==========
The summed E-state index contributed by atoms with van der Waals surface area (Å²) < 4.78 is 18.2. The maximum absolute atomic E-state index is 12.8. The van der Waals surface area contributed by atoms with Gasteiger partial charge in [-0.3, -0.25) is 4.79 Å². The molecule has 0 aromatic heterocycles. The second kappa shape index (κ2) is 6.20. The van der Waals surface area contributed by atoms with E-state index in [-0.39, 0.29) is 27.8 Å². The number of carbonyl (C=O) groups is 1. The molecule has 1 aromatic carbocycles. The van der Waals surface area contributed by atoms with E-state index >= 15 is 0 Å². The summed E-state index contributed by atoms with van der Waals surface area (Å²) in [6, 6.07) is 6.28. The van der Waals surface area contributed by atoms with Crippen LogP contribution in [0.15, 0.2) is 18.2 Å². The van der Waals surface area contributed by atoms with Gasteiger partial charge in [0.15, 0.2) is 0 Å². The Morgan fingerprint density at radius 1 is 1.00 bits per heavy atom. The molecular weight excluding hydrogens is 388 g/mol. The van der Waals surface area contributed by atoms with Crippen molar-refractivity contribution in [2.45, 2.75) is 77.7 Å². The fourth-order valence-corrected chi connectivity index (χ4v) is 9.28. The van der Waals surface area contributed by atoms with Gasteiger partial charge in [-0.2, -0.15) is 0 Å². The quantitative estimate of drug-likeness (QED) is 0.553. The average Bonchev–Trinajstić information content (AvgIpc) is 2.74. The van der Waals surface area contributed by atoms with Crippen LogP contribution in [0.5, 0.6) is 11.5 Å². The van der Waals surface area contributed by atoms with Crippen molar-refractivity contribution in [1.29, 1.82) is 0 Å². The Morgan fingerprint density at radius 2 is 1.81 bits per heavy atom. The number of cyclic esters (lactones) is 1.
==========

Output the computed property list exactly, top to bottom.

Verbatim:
The summed E-state index contributed by atoms with van der Waals surface area (Å²) < 4.78 is 18.2. The maximum absolute atomic E-state index is 12.8. The van der Waals surface area contributed by atoms with Gasteiger partial charge in [-0.3, -0.25) is 4.79 Å². The molecule has 0 aromatic heterocycles. The second kappa shape index (κ2) is 6.20. The van der Waals surface area contributed by atoms with E-state index in [-0.39, 0.29) is 27.8 Å². The number of carbonyl (C=O) groups is 1. The molecule has 1 aromatic carbocycles. The van der Waals surface area contributed by atoms with E-state index >= 15 is 0 Å². The summed E-state index contributed by atoms with van der Waals surface area (Å²) in [6, 6.07) is 6.28. The van der Waals surface area contributed by atoms with Crippen LogP contribution in [0.15, 0.2) is 18.2 Å². The van der Waals surface area contributed by atoms with Gasteiger partial charge in [0.15, 0.2) is 0 Å². The Morgan fingerprint density at radius 1 is 1.00 bits per heavy atom. The molecular weight excluding hydrogens is 388 g/mol. The van der Waals surface area contributed by atoms with Crippen molar-refractivity contribution in [2.45, 2.75) is 77.7 Å². The fourth-order valence-corrected chi connectivity index (χ4v) is 9.28. The van der Waals surface area contributed by atoms with Gasteiger partial charge in [-0.2, -0.15) is 0 Å². The quantitative estimate of drug-likeness (QED) is 0.553. The average Bonchev–Trinajstić information content (AvgIpc) is 2.74. The van der Waals surface area contributed by atoms with Crippen LogP contribution in [0.5, 0.6) is 11.5 Å². The van der Waals surface area contributed by atoms with Crippen molar-refractivity contribution in [1.29, 1.82) is 0 Å². The Morgan fingerprint density at radius 2 is 1.81 bits per heavy atom. The number of cyclic esters (lactones) is 1.